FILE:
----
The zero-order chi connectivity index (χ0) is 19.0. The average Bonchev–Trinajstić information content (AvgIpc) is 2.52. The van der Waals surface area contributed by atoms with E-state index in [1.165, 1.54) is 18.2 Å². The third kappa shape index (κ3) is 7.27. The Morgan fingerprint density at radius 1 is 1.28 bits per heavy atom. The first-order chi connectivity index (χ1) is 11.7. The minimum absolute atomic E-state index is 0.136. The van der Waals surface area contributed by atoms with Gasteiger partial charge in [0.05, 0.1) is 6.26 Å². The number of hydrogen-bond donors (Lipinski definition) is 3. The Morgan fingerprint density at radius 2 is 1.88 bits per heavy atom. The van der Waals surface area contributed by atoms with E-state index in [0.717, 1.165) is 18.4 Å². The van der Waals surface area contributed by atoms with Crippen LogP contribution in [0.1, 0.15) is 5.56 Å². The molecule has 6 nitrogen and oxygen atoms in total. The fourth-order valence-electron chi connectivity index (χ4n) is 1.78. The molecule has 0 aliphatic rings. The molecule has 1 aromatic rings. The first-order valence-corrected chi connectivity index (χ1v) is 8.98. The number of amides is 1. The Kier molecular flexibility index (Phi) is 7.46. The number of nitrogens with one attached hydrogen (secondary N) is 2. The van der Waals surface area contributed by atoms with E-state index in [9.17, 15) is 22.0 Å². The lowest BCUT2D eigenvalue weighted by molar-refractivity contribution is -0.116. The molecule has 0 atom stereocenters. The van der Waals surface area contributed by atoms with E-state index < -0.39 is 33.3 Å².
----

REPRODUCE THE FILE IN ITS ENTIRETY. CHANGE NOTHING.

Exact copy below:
The zero-order chi connectivity index (χ0) is 19.0. The average Bonchev–Trinajstić information content (AvgIpc) is 2.52. The van der Waals surface area contributed by atoms with E-state index in [1.165, 1.54) is 18.2 Å². The third kappa shape index (κ3) is 7.27. The Morgan fingerprint density at radius 1 is 1.28 bits per heavy atom. The first-order chi connectivity index (χ1) is 11.7. The minimum absolute atomic E-state index is 0.136. The van der Waals surface area contributed by atoms with Gasteiger partial charge in [0.05, 0.1) is 6.26 Å². The number of hydrogen-bond donors (Lipinski definition) is 3. The Morgan fingerprint density at radius 2 is 1.88 bits per heavy atom. The van der Waals surface area contributed by atoms with E-state index in [0.717, 1.165) is 18.4 Å². The van der Waals surface area contributed by atoms with Crippen LogP contribution in [0.1, 0.15) is 5.56 Å². The molecule has 6 nitrogen and oxygen atoms in total. The fourth-order valence-electron chi connectivity index (χ4n) is 1.78. The molecule has 0 aliphatic rings. The molecule has 1 aromatic rings. The first-order valence-corrected chi connectivity index (χ1v) is 8.98. The number of amides is 1. The Kier molecular flexibility index (Phi) is 7.46. The number of nitrogens with one attached hydrogen (secondary N) is 2. The van der Waals surface area contributed by atoms with E-state index in [9.17, 15) is 22.0 Å². The lowest BCUT2D eigenvalue weighted by molar-refractivity contribution is -0.116. The molecule has 0 atom stereocenters. The van der Waals surface area contributed by atoms with E-state index < -0.39 is 33.3 Å².